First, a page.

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29.07.2019 10:23 Age: 28 Tage
Category: Geographie
By: Kiese

SINMALINA 2019 Field Trip Reaches Indonesia


RUB students after visiting the Batamindo Industrial Park that was instrumental in turning a few fishing villages into a rapidly urbanising manufacturing hub of 1.3 million inhabitants.

Barelang bridge connects Batam with its hinterland. It is promoted as one of few tourist attractions besides the growing number of resorts and golf courses.

Unafraid of crabs, prawns and snails, RUB students enjoy fresh local seafood at a seaside restaurant in Batam Centre. All Photos by Batam Tour Guide Ogi

After three densely packed days in Singapore, the group had to leave the hotel at 6.30 am today to conquer the second country of the Singapore-Malaysia-Indonesia (SINMALINA) field trip. After a one-our ferry ride crossing the Straits of Singapore, one of the busiest sea-lanes through which more than one fifth of world trade is estimated to pass, they reached the island of Batam in the Indonesian Riau province. Based on the growth triangle concept leveraging the complementary factor endowments of Singapore on the one hand, and Batam and Malaysia’s Johor on the other, Batam had experienced rapid industrialisation and urbanisation during the last three decades.
Key to this rapid transformation was its status as a free trade zone and the Batamindo Industrial Park, which attracted numerous multinational corporations (MNCs) from especially Japan and Europe, including German giants Infineon and battery-maker Varta. At Batam, they make use of ample land, as well as low-cost labour, 80 per cent female and mostly recruited from Java and Sumatra by the park’s management company. At the same time, tenant firms use the technology, skills and excellent infrastructure of next-door Singapore for management and logistics. After a warm welcome and presentation by the park management company, a Singaporean-Indonesian joint venture, the group was show around a small but informative gallery, followed by the park itself. It includes many social facilities and dormitories housing about one quarter of the workforce of the Park’s 71 firms, which is roughly equivalent to RUB’s student population.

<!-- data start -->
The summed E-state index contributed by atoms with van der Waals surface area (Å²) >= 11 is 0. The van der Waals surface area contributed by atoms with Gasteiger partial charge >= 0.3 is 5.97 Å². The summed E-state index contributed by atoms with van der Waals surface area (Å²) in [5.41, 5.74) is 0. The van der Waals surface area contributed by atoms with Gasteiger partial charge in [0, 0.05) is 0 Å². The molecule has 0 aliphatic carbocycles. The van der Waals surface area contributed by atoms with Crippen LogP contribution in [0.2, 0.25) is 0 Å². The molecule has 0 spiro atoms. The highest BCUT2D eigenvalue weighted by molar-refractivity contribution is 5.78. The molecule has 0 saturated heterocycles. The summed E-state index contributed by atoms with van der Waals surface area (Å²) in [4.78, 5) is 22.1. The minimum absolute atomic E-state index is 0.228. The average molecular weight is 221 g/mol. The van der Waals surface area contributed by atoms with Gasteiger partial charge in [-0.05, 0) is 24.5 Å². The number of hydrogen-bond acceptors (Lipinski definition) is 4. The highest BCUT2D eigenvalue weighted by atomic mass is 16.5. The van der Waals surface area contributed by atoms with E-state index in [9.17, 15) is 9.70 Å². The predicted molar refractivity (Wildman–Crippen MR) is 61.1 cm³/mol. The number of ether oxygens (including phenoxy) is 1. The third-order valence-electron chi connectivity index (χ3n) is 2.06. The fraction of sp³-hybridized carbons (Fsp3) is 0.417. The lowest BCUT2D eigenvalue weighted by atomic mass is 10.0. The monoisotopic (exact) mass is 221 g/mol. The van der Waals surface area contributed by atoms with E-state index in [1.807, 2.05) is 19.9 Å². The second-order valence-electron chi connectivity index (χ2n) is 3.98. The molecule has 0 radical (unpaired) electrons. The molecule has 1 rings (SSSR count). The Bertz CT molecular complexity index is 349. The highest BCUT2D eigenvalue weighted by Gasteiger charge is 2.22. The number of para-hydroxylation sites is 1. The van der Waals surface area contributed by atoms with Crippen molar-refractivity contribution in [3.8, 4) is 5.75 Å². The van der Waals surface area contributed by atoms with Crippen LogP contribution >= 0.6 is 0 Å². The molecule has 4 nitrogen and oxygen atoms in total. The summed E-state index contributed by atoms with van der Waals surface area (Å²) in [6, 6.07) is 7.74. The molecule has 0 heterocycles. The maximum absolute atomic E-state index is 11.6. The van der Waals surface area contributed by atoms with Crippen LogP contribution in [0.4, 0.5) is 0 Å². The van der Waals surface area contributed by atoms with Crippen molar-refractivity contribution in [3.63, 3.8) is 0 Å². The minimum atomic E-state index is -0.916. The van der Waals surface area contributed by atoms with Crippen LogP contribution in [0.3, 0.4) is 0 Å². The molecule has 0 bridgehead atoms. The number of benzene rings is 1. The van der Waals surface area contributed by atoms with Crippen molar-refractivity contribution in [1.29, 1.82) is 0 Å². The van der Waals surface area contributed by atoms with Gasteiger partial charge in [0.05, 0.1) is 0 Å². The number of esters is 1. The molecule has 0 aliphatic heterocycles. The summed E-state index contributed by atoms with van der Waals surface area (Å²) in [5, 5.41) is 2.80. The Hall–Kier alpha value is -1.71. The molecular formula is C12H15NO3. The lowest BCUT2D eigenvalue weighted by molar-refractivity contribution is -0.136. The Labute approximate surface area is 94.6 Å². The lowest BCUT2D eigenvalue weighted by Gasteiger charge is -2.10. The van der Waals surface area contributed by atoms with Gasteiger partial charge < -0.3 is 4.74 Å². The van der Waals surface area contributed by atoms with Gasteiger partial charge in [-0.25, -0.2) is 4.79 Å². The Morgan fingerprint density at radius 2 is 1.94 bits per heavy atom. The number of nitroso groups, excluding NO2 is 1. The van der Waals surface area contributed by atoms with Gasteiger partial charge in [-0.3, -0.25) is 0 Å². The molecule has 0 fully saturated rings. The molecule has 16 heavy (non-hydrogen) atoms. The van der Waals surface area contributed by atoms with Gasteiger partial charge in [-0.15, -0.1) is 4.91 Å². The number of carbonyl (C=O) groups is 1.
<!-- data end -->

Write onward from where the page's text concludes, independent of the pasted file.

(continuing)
After the visit to Batamindo, the group switched to a regular tourist’s perspective with a tour and photo stop at Barelang Bridge, a lunch at a seafood restaurant by the sea, and a promotional visit to a shop selling Balinese coffee and other Indonesian products. When criss-crossing the island by bus, the social and environmental consequences of rapid and largely unplanned urbanisation became evident. After one more day in Singapore, the group looks forward to reaching the third country of its tour, Malaysia, on Sunday.


Singapore, 26 July 2019
Matthias Kiese